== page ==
A Different Kind of Slowplaying
by Andrew Brokos | Published: Aug 14, '12
My latest poker strategy article, “A Different Kind of Slowplaying“, is now appearing in Cardplayer. Here’s a little taste of what you’ll find there:
Particularly in big-bet games like no-limit hold‘em and pot-limit Omaha, failing to build the pot and missing out on a bet are potentially very large costs to slowplaying. If your opponent would have been willing to call three bets with an inferior hand, but you check the flop and then bet the turn and river, you have not only cost yourself a bet, you have cost yourself the largest bet….
An often overlooked advantage of slowplaying is that it helps to balance your ranges and protect weaker hands that you would check in similar spots. If your opponent knows that you are capable of checking strong hands, he will probably bluff and value bet you less, making it easier for you to show down marginal hands cheaply. If he doesn’t make this adaptation, then you’ll win more money with your slowplayed hands when your opponent stubbornly bluffs into them with weak hands that would have folded had you bet.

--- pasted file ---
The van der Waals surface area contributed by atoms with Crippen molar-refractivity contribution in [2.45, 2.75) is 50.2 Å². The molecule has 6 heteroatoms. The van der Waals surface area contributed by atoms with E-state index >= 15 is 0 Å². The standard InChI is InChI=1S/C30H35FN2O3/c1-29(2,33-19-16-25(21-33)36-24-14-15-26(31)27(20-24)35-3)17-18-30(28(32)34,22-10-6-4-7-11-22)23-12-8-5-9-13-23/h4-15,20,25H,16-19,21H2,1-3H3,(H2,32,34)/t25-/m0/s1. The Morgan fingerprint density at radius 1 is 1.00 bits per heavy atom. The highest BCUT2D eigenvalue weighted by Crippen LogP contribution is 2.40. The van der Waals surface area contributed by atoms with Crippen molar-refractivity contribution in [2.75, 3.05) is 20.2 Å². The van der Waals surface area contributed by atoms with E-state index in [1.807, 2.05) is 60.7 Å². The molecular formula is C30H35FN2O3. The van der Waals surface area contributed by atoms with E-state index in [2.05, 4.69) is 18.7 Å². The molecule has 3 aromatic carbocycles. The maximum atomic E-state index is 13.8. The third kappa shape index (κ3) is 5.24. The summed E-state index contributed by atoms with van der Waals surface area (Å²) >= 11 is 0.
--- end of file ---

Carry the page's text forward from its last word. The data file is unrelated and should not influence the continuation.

As always, I’m eager to hear what you think, so please leave comments to let me know!